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Parkinson’s Disease Symptoms

Parkinson’s disease is classified as a progressive neurological disorder that affects movement. The symptoms of the disease progressively worsen as dopamine levels drop in the brain. Dopamine is produced in a part of the brain called the substantia nigra. When dopamine levels drop to 60 percent, symptoms of the disease will begin to appear.

Overview

This movement disorder impacts the nervous system. Symptoms of Parkinson’s disease often develop gradually, beginning with tremors in one hand and stiffness in the body. Some people may develop dementia as the disease progresses. This disease can significantly impact a person’s quality of life, making them dependent on others to carry out the simplest daily activities. 

Common Symptoms

Early signs of Parkinson’s disease can include:

  • Tremors
  • A change in balance and coordination that may cause a person to fall or frequently drop things
  • Loss of sense of smell
  • Changes in gait
  • Increased slowness of movement 
  • Involuntary movements 
  • Problems sleeping
  • Restless legs
  • Fixed facial expressions
  • Changes in handwriting
  • Changes in mood, such as depression
  • Difficulty swallowing and chewing
  • Constipation
  • Unexplained fatigue
  • Muscle rigidity 
  • Changes in movement may begin on one side of the body, affecting both sides gradually
  • Skin problems
  • Weight loss 
  • Trouble carrying out simple tasks 
  • Dementia
  • Hallucinations

The Different Stages of Parkinson’s Disease

This progressive disease is caused by the breaking down or degeneration of cells in the nervous system. The nature of the disease is progressive, which means the symptoms will worsen over time.

There are five stages of Parkinson’s disease:

Stage One

In stage one Parkinson’s a person may experience milder symptoms that may or may not interfere with daily activities. Movement symptoms such as tremors often occur on one side of the body. A person may also experience changes in facial expressions, walking, and posture.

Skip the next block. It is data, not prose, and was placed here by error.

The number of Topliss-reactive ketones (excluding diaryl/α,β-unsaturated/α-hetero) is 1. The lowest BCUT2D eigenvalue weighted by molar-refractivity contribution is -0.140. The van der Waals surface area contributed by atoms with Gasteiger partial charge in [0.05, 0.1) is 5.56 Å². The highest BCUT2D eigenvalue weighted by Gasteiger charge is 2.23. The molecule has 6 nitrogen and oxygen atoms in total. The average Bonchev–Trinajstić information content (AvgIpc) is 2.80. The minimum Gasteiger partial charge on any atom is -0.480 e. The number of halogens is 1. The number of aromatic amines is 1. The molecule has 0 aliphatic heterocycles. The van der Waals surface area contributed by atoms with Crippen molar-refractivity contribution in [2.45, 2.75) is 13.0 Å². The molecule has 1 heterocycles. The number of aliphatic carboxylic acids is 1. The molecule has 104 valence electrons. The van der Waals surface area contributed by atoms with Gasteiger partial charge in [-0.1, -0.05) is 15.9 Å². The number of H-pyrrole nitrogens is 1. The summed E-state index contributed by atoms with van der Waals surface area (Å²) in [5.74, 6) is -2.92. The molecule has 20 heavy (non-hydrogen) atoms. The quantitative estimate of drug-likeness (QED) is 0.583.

Stage Two

In the second stage of the disease, a person’s symptoms worsen and can include movement symptoms on both sides of the body, such as slow movement,  impaired balance, muscle stiffness, and tremors. Carrying out normal daily tasks may take longer and can become more difficult.

Stage Three

Stage three Parkinson’s is also referred to as mid-stage. The primary symptoms often include slowness of movements, increased muscle stiffness, urinary urgency and a loss of balance. These symptoms can impact normal daily activities such as eating, showering, and dressing. At this stage, due to poor balance, falls are also more common.

Stage Four

In stage four, the symptoms are limiting and severe. A person may need assistance with standing and may need to use a medical device such as a cane or walker. A person with stage four Parkinson’s disease may need help carrying out daily activities, has a high risk of falls, and may be unable to live alone. They may also experience spontaneous movements, uncontrollable movements and increased muscle rigidity. 

Stage Five

Physical activity is almost impossible at this advanced disease stage. Rigidity and stiffness in the body, especially the legs, can make it impossible for a person to walk or stand up. A person will often experience spontaneous movement, have trouble making purposeful movement, and will need a wheelchair at this time, and may be bedridden. Around-the-clock care for daily activities is often required. A person may also experience a drop in cognitive function and may have delusions and hallucinations at this time.

Living with Parkinson’s Disease

Depending on the stage of Parkinson’s, life can be very challenging for a person with this disease. Aside from issues with movement, the disease may cause a wide variety of symptoms that can impact every aspect of a person’s life from depression and low blood pressure to dementia and fatigue.

60,000 Americans are diagnosed with Parkinson’s disease every year. In the U.S., almost one million people are living with this disease. It often develops around the age of 60. However, a small percent of people are diagnosed before the age of 50. Because the disease progresses slowly, a person may not experience any noticeable symptoms until the disease has progressed over a period of several years.

As the disease damages or kills nerve cells or neurons, a person will begin to experience many of the common, debilitating symptoms of Parkinson’s.

Treatment Options 

There is no cure for Parkinson’s disease. However, based on a person’s medical history and the severity of their symptoms, a physician can establish a treatment plan that can include:

Drug Therapy